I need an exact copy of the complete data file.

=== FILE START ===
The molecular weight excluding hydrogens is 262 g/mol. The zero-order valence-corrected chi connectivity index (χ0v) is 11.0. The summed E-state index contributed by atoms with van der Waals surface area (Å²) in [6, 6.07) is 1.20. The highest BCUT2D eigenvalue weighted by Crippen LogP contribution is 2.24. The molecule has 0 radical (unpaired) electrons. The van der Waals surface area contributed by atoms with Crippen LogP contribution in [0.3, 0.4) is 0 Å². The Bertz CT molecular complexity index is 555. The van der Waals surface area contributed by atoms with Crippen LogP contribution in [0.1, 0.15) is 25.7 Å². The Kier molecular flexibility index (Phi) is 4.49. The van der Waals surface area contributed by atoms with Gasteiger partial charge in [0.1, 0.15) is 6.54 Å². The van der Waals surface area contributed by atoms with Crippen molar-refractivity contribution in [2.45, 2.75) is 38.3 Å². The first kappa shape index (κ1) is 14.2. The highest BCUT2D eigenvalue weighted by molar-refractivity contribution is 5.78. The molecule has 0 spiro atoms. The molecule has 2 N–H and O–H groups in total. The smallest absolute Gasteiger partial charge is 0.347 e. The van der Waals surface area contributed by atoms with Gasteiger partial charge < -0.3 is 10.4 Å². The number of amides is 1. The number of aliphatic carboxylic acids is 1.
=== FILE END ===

The molecular weight excluding hydrogens is 262 g/mol. The zero-order valence-corrected chi connectivity index (χ0v) is 11.0. The summed E-state index contributed by atoms with van der Waals surface area (Å²) in [6, 6.07) is 1.20. The highest BCUT2D eigenvalue weighted by Crippen LogP contribution is 2.24. The molecule has 0 radical (unpaired) electrons. The van der Waals surface area contributed by atoms with Crippen LogP contribution in [0.3, 0.4) is 0 Å². The Bertz CT molecular complexity index is 555. The van der Waals surface area contributed by atoms with Crippen LogP contribution in [0.1, 0.15) is 25.7 Å². The Kier molecular flexibility index (Phi) is 4.49. The van der Waals surface area contributed by atoms with Gasteiger partial charge in [0.1, 0.15) is 6.54 Å². The van der Waals surface area contributed by atoms with Crippen molar-refractivity contribution in [2.45, 2.75) is 38.3 Å². The first kappa shape index (κ1) is 14.2. The highest BCUT2D eigenvalue weighted by molar-refractivity contribution is 5.78. The molecule has 0 spiro atoms. The molecule has 2 N–H and O–H groups in total. The smallest absolute Gasteiger partial charge is 0.347 e. The van der Waals surface area contributed by atoms with Gasteiger partial charge < -0.3 is 10.4 Å². The number of amides is 1. The number of aliphatic carboxylic acids is 1.